The Difference Between Bail and Bail Bond
We have noticed that there is some confusion about what bail is as opposed to a bail bond.
What is Bail
Bail is “the temporary release of a prisoner in exchange for security given for the prisoner’s appearance at a later hearing.”
In some cases, the amount is pre-set and determined by the charges you face. In other cases, a judge looks at the details surrounding your arrest and decides an appropriate bail amount.
What is a Bail Bond
A bail bond is “an agreement by a criminal defendant to appear for trial or pay a sum of money set by the court. The bail bond is cosigned by a bail bondsman, who charges the defendant a fee in return for guaranteeing the payment.”
Sounds like the same thing, right?
The big difference is the part about the bail bondsman and the amount of money you get back after the case.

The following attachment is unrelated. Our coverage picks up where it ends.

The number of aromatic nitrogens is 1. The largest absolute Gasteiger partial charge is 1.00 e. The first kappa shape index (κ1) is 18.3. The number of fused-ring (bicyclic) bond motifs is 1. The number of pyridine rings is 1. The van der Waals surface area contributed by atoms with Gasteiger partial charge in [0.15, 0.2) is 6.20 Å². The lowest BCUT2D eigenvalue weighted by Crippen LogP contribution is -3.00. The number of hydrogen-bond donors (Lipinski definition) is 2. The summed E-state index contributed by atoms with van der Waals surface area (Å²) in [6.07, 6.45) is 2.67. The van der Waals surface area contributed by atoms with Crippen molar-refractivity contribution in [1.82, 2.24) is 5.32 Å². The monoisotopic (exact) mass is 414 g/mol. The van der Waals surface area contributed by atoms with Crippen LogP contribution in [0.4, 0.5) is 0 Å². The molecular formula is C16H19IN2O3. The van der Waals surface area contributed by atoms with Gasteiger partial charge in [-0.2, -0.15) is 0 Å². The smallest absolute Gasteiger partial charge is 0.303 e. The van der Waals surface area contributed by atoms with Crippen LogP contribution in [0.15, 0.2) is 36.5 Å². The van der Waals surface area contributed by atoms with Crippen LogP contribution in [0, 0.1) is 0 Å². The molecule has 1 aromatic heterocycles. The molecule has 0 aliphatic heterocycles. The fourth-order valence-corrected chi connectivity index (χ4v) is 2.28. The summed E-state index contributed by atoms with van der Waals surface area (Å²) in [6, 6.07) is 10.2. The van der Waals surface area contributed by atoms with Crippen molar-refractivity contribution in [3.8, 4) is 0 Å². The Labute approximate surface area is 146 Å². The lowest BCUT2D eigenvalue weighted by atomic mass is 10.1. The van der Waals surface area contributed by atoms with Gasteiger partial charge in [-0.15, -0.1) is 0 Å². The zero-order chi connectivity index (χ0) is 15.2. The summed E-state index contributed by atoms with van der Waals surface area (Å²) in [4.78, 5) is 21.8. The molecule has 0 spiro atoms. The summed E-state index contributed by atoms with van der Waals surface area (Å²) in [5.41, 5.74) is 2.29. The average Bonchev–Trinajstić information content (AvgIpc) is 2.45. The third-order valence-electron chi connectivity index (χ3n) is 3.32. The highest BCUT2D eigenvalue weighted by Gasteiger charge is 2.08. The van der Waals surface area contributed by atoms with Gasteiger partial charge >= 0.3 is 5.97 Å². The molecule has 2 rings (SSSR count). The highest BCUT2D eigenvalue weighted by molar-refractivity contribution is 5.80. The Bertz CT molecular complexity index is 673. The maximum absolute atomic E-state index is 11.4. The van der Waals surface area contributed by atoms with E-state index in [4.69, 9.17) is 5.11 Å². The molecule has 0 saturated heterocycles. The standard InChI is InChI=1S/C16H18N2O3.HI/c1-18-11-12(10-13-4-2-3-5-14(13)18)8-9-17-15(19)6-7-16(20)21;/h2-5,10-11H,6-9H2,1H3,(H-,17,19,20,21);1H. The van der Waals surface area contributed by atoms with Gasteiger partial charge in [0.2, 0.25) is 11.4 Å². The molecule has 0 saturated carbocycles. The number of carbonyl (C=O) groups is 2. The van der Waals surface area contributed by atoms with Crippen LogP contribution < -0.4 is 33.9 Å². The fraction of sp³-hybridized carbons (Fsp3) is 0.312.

When you post the bail yourself, you pay the entire amount, but you also get the entire amount back once your case has been concluded. It doesn’t matter if you’re found innocent of the charges or if you’re convicted, you’ll still get 100% of the bail back. Many use that money to cover some of their court fees.
When you opt to use a bail bond, you pay the bail bonds agency a fee, usually 10% of the set bail price. You will not get this money back after the case. Depending on your circumstances, you may also be required to put up an asset as collateral and/or have a co-signer.
The reason so many opt for a bail bond is that they are unable to come up with the entire amount for their bail. Paying the 10% fee is quite reasonable since it means they’re free to spend time with their loved ones, plan their defense, and continue to work as opposed to sitting in a jail cell.
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